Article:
Wuhan Institute of Virology in Wuhan in China’s central Hubei province.
Shortly after the Dec. 30, 2019, announcement by the Wuhan Municipal Health Authority that a dangerous new respiratory infection had been detected in the Chinese city, conspiracy theories began to spread faster than the novel coronavirus itself.
One which is receiving renewed attention claims the virus was created at the Wuhan Institute of Virology (WIV) and was either leaked or deliberately released. This conspiracy theory, supported only by wild speculation with no hard facts, represents one part of a broader offensive by the U.S. government against China, one which looks more and more like a new Cold War. It is supported by both U.S. capitalist parties, which aim to indefinitely preserve Western imperialism’s grip on the global order.
The first tweet mentioning the lab-leak conspiracy came Jan. 5, 2020, from @GarboHK, a self-described “British-HongKonger” who regularly retweets figures like Trump’s former secretary of state, Mike Pompeo. “Today the evil regime strikes again with a new virus,” his tweet read in part. It also blamed the 2002 SARS outbreak on China.
A few weeks later, on Jan. 23 the Daily Mail chimed in. This British tabloid, with a notable right-wing bias and of dubious credibility, nevertheless enjoys Britain’s highest circulation. It is a textbook example of how privately owned media operate under capitalism.
Far-right politicians in the U.S., including Sen. Tom Cotton and former Trump officials Mike Pompeo, Steve Bannon and Peter Navarro, quickly jumped on the conspiracy theory bandwagon. Navarro once faked a source in an anti-China book he authored. (New York Times, Oct. 16, 2019)
Many scientists and health experts around the world roundly rejected the lab-leak conspiracy theory when it first appeared, noting that a natural origin is far more likely. If previous epidemics are any indication, finding the exact origin of the virus could take a long time. The origins of most Ebola virus outbreaks remain unknown, and it took scientists 14 years to discover the route SARS took from bats to civets to humans. (nature.com, May 27) The exact origin of the COVID-19 virus remains unknown, a year and a half after it was first described — but that doesn’t make the lab-leak conspiracy theory any more likely.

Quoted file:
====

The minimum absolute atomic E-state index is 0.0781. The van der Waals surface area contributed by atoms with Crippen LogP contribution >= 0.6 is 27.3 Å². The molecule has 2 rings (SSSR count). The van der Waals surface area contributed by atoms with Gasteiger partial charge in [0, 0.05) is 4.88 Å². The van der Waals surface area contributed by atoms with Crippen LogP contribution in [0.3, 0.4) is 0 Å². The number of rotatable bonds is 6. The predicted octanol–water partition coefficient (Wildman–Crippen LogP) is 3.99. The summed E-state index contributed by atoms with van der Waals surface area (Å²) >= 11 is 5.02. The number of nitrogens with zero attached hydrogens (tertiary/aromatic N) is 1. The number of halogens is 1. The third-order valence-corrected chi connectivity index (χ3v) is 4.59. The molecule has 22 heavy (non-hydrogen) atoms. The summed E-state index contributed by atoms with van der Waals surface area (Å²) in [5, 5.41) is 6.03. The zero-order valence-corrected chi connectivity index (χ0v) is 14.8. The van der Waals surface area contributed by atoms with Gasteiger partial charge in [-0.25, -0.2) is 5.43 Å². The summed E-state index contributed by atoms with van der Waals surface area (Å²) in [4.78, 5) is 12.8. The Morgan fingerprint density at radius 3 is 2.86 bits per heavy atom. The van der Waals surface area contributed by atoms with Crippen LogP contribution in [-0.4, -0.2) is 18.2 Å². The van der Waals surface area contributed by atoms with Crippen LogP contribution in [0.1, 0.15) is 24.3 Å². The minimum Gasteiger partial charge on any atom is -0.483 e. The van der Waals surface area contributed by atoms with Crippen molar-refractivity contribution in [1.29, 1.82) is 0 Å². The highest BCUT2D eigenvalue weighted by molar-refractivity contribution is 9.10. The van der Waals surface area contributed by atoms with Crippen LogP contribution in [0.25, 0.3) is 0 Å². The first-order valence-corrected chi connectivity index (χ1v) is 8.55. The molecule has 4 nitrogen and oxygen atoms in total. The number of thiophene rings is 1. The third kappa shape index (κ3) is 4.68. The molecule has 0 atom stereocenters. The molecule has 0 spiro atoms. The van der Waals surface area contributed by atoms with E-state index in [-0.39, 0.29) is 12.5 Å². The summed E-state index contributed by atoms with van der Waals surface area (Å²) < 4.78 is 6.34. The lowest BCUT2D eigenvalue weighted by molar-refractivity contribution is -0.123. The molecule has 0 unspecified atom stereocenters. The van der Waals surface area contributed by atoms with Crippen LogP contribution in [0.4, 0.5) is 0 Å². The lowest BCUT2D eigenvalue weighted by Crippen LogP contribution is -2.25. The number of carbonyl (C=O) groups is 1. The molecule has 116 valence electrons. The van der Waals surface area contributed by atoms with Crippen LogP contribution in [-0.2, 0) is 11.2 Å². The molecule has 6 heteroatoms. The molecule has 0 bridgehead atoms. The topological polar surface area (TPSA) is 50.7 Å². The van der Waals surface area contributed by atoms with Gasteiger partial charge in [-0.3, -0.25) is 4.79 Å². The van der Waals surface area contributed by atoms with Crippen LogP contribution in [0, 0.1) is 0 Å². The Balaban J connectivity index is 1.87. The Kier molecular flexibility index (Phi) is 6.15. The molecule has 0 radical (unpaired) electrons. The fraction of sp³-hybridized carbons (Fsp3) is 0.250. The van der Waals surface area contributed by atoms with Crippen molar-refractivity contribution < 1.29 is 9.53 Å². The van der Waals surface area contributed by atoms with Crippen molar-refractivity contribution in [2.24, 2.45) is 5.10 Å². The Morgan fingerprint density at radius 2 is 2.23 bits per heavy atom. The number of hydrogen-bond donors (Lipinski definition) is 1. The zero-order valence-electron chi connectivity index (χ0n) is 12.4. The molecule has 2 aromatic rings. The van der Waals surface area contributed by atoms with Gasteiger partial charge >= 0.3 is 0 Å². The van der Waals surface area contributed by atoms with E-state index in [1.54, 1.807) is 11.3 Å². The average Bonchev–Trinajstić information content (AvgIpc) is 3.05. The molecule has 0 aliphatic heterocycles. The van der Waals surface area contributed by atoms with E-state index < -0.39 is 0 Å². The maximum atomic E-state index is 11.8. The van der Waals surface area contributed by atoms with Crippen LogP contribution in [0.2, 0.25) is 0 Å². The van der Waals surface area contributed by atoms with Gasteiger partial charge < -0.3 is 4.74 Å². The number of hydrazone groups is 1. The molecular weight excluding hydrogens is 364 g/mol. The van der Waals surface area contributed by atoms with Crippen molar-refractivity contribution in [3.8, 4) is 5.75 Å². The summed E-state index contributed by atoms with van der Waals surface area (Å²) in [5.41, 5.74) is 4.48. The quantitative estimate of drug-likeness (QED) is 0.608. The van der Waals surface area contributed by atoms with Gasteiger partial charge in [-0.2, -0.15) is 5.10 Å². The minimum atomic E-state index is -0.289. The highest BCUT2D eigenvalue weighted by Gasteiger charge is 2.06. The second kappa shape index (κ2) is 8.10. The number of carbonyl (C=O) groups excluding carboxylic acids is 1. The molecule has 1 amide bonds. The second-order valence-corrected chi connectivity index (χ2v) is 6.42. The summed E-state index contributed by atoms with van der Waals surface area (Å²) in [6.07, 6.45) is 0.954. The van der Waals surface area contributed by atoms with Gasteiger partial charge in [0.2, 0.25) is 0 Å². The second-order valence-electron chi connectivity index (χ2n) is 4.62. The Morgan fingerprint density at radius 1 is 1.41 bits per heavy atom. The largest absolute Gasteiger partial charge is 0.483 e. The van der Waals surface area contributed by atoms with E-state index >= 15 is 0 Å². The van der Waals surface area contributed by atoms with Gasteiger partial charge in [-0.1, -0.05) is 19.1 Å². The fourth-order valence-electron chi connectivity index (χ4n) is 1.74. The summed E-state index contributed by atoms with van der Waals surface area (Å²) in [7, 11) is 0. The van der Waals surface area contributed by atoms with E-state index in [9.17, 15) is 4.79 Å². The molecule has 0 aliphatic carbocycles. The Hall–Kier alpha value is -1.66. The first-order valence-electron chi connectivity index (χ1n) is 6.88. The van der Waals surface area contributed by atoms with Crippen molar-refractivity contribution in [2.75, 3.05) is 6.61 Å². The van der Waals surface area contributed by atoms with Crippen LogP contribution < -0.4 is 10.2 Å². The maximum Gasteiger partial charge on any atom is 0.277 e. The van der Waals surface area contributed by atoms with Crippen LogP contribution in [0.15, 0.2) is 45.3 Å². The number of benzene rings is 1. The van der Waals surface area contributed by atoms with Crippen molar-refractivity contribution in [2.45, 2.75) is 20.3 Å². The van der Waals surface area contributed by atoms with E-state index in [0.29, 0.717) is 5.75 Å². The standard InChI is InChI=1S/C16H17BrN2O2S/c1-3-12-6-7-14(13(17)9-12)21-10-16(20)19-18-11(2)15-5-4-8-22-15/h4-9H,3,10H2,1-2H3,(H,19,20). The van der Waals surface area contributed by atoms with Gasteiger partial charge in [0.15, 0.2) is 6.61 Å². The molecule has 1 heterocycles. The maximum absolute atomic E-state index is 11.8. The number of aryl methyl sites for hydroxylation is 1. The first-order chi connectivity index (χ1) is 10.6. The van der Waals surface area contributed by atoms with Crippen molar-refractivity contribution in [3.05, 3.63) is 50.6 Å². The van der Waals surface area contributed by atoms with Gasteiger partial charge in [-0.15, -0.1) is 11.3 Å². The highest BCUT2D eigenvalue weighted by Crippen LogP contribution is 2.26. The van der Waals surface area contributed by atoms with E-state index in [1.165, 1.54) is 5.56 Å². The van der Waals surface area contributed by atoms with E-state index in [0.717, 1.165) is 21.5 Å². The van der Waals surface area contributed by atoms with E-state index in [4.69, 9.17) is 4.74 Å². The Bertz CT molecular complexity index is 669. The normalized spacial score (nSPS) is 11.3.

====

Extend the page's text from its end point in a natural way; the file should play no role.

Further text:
Now, over a year since the conspiracy theory began to gain traction among far-right politicians and media outlets, it’s still spreading — and not just in right-wing tabloids. The Biden administration and liberal-leaning corporate media are lending it credence.
On May 25, the Jeff Bezos-owned Washington Post (a regular critic of the Trump administration) ran a headline: “Fact check: How the Wuhan lab-leak theory for pandemic origin suddenly became credible.” On May 30, CBS News interviewed Scott Gottlieb, introducing him as a former Food and Drug Administration commissioner “who sits on the board of Pfizer,” without noting that he was a former Trump administration official taking full advantage of the “revolving door” between Washington and the corporate world.
Gottlieb claimed in the interview that despite “an exhaustive search” for an animal that could have spread the virus to humans, “We have not found such an animal.”
Much of the renewed interest in the “lab leak conspiracy” revolves around two articles recently published in the Wall Street Journal. One referred to an undisclosed document from an anonymous official, who allegedly served in former U.S. President Donald Trump’s administration; this nebulous source claimed three WIV researchers were sick in November 2019. The second article alleged Chinese authorities had stopped a journalist from entering an abandoned mine, where WIV researchers had recovered coronaviruses from bats in 2012. The researchers have long maintained that none of the viruses were SARS-CoV-2.” (nature.com, May 27)
So the current wave of interest in the conspiracy theory is not due to any new evidence. An undisclosed document from an anonymous former Trump administration official is hardly a bombshell, and the accusation that Wuhan Institute of Virology researchers were sick in November 2019 was addressed months ago by a World Health Organization investigative team that traveled to China earlier this year.